"I was talking to a free-range farmer in the neighbourhood the other day. A fox saw all his tasty chickens going into the barn, so it decided to follow them. But when the barn was closed down, he had a hard time, being outnumbered of course. The farmer found him in a corner in the morning, he did not know how fast he had to leave when the doors opened again. He hadn't touched a chicken, haha."
Gust Fleerakkers is poultry specialist at Vencomatic Group, he regularly gets questions from farmers about free-range. For instance about the feeding, but also about the feeding process: "Free range is subject to regulations, the shutters have to open in certain countries at 10.00 o'clock for instance. That has an impact on how you feed your chickens.
How is the feeding process different with free-range?
"If you want to sell free-range eggs, you will have to comply with rules on which you are monitored, for example about the opening. You depend on your outdoor conditions and have to assume summer conditions. A chicken goes inside when it gets dark, so your light has to change with the outside conditions."
"When the shutters open in the morning, not all hens have laid an egg yet. A laying hen drops some manure after waking up and goes in search of food and water, then they go into the nest to lay an egg. This usually happens within eight hours of waking, with a peak between the second and sixth hour."
When feeding, do you take this into account?
"In some countries there can be a maximum of 17 hours of light, the night period must be at least 7 hours. Chickens wake up around 6.00, then they get feed in the system. They have access to feed throughout the day, but you don't want to disturb them when they are laying. As soon as the doors open at 10.00, you try to keep them in with feed, as many hens have not laid their eggs by then."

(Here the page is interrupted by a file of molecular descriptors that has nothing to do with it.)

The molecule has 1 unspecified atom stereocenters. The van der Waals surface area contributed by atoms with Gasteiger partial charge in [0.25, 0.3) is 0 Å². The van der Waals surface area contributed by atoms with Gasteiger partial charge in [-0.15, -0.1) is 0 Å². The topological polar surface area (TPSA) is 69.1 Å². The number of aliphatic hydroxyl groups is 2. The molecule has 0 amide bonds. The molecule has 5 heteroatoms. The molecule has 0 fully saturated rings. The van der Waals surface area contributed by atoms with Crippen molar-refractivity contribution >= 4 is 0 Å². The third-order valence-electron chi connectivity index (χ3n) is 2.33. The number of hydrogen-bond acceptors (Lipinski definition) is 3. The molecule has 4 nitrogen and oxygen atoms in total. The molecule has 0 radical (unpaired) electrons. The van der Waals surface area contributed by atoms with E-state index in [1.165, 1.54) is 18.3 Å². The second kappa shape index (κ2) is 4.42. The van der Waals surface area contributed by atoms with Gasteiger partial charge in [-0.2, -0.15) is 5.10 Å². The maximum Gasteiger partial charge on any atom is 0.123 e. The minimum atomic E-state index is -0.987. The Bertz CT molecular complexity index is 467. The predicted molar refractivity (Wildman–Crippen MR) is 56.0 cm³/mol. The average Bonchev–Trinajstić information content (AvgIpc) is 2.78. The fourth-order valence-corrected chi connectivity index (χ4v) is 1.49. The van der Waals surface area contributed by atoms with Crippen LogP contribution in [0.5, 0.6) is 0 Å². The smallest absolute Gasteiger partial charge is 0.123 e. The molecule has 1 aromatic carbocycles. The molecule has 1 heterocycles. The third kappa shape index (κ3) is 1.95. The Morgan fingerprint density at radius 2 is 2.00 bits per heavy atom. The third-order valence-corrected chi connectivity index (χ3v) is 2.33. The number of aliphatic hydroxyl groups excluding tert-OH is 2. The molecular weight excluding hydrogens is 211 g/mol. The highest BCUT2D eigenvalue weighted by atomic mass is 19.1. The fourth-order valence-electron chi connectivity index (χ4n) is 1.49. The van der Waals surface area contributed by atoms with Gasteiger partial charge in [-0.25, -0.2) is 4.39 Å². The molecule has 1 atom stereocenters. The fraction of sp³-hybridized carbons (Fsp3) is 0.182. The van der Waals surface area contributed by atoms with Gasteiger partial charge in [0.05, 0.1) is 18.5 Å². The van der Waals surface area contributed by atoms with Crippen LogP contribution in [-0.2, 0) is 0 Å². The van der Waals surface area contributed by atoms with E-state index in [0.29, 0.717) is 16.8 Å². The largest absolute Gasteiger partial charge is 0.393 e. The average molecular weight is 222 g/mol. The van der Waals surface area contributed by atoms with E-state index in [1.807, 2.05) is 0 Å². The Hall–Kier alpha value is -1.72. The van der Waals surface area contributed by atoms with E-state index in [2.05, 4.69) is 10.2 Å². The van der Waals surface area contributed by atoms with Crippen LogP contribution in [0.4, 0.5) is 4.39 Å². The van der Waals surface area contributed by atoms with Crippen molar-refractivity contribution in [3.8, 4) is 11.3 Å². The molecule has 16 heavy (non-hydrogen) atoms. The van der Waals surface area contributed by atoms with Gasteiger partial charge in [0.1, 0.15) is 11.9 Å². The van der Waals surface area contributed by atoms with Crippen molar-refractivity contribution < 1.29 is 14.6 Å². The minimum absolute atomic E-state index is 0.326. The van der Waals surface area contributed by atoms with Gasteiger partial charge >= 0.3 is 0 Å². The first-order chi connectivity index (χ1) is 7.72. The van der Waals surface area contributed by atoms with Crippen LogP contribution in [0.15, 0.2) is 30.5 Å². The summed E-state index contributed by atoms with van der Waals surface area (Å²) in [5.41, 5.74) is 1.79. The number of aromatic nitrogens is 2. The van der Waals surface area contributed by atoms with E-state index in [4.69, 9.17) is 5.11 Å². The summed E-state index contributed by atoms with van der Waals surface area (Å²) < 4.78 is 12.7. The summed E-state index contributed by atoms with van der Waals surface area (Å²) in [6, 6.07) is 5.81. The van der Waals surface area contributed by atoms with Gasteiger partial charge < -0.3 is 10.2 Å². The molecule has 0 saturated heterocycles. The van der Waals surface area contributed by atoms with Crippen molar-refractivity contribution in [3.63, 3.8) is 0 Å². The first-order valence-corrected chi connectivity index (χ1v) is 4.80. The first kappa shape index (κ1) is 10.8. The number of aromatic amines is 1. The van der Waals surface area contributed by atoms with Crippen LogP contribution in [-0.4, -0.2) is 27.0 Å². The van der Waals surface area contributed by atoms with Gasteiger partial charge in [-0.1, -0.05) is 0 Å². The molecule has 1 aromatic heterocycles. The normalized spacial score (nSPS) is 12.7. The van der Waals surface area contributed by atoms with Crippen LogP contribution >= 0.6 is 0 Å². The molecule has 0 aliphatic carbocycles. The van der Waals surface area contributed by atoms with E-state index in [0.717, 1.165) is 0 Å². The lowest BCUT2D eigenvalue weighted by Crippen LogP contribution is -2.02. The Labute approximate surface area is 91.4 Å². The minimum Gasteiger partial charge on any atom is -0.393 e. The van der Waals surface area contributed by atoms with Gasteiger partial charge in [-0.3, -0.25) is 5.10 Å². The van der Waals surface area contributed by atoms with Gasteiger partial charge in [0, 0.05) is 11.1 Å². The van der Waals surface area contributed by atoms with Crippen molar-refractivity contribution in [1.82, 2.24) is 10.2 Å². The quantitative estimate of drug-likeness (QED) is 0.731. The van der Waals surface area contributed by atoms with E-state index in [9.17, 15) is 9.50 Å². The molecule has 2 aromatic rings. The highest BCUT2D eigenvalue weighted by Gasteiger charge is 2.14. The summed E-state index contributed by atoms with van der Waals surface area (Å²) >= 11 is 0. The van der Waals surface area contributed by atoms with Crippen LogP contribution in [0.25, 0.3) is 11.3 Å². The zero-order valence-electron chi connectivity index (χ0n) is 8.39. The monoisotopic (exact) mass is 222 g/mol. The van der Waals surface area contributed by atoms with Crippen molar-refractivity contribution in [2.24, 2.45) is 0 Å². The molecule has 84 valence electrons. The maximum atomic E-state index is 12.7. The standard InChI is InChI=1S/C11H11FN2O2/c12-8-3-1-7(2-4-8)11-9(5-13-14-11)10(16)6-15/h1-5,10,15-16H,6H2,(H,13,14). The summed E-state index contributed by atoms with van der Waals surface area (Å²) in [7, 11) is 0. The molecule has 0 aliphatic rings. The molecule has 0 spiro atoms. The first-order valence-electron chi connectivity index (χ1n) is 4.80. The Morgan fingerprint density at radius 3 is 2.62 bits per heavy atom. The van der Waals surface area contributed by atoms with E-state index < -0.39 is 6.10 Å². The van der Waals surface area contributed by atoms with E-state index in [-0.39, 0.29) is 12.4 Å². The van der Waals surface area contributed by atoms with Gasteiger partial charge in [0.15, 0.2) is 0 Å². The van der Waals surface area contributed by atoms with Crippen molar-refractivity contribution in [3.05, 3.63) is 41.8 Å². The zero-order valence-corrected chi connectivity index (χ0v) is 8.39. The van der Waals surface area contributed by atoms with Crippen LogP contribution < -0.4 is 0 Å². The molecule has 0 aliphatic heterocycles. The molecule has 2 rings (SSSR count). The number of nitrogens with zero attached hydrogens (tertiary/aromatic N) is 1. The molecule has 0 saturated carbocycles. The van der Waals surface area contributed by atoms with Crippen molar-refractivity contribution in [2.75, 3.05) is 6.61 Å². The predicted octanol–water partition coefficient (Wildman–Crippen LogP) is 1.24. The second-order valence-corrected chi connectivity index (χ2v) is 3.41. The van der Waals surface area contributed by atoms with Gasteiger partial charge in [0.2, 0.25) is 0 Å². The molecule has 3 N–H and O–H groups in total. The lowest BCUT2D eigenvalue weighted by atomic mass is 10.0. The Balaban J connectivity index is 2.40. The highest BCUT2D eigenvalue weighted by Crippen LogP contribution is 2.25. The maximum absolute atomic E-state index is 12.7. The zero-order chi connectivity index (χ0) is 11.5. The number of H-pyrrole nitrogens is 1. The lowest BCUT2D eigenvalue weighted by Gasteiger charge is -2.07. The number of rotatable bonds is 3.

"It also works the other way round: you use food to get the chickens inside at night. They sleep inside too, you can lure them in with light. As soon as it gets dark outside, the light in the house must be on to attract them. If they start to hide it becomes more difficult, some chickens are also surprised when the shutters are closed."
Do free-range chickens get different feed?
"The feed is the same, but often extra minerals are added to the feed to make sure they have stronger legs or better feathers. After all, they walk more. Sometimes calcium is added for stronger bones or better eggshell quality. Chickens nowadays can be kept for 100 weeks and lay 500 eggs, they are top athletes so everything must be in order. A bit of extra vegetables is not enough: it has to be a balanced feed, tailored to the quality of the production and the appearance of the hens.
Is there also free-range meat?
"Many marketing concepts have been developed for which the chickens live a little longer and move more relaxed towards their final weight. Outdoor runs are often part of such a concept; the concept chicken, for example, is raised under outdoor conditions."
"There are separate regulations for that again, there are even special breeds developed that are better suited to the outdoor environment of free-range. Regular broilers are too low on their feet and grow too fast. Vencomatic's X-Treck can make sure the quality of the chick is a bit better, so the productivity is higher and health is better."
Is the risk of salmonella greater with free range?
"The biggest risk of salmonella is in the feed, so the absolute risks are not higher with free-range. The basic feed is always provided by a feed manufacturer, there is a strict control of the feed. But the chance of contaminated material in the run is of course greater outside, inside you have everything more under control. If the chickens are cooped up, for example with bird diseases, there is no problem of course."
"In the past, chicken carcasses were often fed to other animals outside. Nowadays that doesn't happen anymore, because of the risks of contamination. Thanks to more knowledge and insight, everything has become much stricter regarding feed and nutrition. And that is a good development, of course. ”